Friday, May 14, 2004


Misleading the Surpremes

The Supreme Court did not know of the revelations about Abu Ghriab when the Administration argued the Guantanamo Bay, Hamdi, and Padilla cases before it last month, and the Administration did not volunteer the information. Indeed, when Justice Ruth Bader Ginsburg asked Deputy Solicitor General Paul Clement in the Hamdi cases whether judicial review should be foreclosed even in cases of alleged torture, Clement dodged the question. "Our executive," he insisted, doesn't engage in torture. "Judicial micromanagement" was inappropriate in wartime; "you have to trust the executive."

In fact, the Justice Department did know about-- and approved-- the Administration's "stress and duress" techniques, like "water boarding"-- forcibly holding prisoners under water and making them believe that they will drown unless they cooperate. But conveniently, the government has defined the concept of "torture" to exclude these techniques so that it can technically claim that it "tortures" no one. Perhaps even worse, it has placed prisoners in the hands of other governments with the expectation that even more aggressive techniques will be employed, a practice that also violates the Geneva Conventions. All of this was kept from the Court at oral argument.

Although the Guantanamo Bay, Hamdi and Padilla cases have distinct legal issues from those raised in the current prison abuse scandals in Iraq, the question of whether the Administration can be trusted to protect human rights lies at the heart of all of these cases. The government's argument has been that the Administration needs no judicial oversight because the U.S. would never detain innocent people as enemcombatantsts and would never torture or abuse prisoners in its custody. These promises have turned out to be hollow.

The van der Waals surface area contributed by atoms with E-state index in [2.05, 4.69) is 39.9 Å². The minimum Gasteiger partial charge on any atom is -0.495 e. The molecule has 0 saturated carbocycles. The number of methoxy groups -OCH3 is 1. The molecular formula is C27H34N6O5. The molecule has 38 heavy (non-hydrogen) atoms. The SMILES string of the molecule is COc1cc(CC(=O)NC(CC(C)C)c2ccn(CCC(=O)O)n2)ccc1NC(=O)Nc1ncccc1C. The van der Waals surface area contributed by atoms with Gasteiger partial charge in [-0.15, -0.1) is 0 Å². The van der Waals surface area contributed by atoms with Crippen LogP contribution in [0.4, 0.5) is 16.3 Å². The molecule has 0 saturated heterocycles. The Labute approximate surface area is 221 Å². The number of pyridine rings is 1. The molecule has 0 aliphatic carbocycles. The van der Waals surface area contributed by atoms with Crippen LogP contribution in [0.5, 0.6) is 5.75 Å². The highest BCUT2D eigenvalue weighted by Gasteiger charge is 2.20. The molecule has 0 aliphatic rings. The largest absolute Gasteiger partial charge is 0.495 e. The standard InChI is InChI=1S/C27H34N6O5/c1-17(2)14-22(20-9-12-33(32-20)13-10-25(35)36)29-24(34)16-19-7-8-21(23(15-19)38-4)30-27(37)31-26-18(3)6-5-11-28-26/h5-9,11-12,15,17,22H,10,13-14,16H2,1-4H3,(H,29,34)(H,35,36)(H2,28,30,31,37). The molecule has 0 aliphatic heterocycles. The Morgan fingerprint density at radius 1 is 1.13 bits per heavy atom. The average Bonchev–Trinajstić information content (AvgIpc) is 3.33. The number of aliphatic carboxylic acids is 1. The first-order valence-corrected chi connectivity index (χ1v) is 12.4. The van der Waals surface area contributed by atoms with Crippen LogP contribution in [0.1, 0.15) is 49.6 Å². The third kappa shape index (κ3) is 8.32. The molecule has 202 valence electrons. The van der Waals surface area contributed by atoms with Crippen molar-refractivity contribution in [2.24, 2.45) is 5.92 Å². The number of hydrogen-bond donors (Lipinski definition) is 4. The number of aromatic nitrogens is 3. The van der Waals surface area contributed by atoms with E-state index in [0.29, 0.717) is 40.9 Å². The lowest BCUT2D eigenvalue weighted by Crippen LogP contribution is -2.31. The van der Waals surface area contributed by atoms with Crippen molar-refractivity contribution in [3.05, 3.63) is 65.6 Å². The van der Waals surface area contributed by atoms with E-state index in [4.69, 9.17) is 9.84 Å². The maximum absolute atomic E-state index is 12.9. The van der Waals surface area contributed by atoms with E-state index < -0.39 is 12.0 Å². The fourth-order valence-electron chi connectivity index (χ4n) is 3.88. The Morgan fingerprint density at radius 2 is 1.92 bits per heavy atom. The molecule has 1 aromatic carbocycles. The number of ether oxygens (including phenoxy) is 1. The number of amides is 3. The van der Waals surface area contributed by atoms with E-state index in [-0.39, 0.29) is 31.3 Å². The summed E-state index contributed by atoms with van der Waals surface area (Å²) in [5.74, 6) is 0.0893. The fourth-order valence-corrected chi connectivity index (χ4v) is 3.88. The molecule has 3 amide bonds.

There is no direct evidence that the Solicitor General's office knew at the time it argued these cases about the Justice Department's approval of coercive CIA interrogation techniques, or that it knew about the Red Cross's report given to the Bush Administration in 2003 detailing prisoner abuse and estimating that some 70 to 90 percent of the detainees in Iraqi prisons were innocent of any wrongdoing. At the very least, however, it would have been prudent for the government's lawyers to ask its client-- and other Justice Department officials-- before arguing its case before the Supreme Court. In light of these revelations, the government's representations that "our executive" doesn't engage in torture were seriously misleading. For more on the controversy, see Eric Muller and Unfogged.


Although the Guantanamo Bay, Hamdi and Padilla conditions have unique lawful problems from individuals raised within of the existing prison camp misuse scandals in Iraq, the query of regardless of whether the Administration often be trusted to guard staff legal rights lies in the middle of most of those cases.Cheap RS Gold The government's argument goes on to be how the Administration prefers no judicial oversight due to the fact the U.S. would in no way detain innocent people as enemcombatantsts and would in no way torture or misuse prisoners in its custody.Buy Gold WOW These guarantees have turned out to become hollow.

When things seem to be going wrong for you it usually is because they are.
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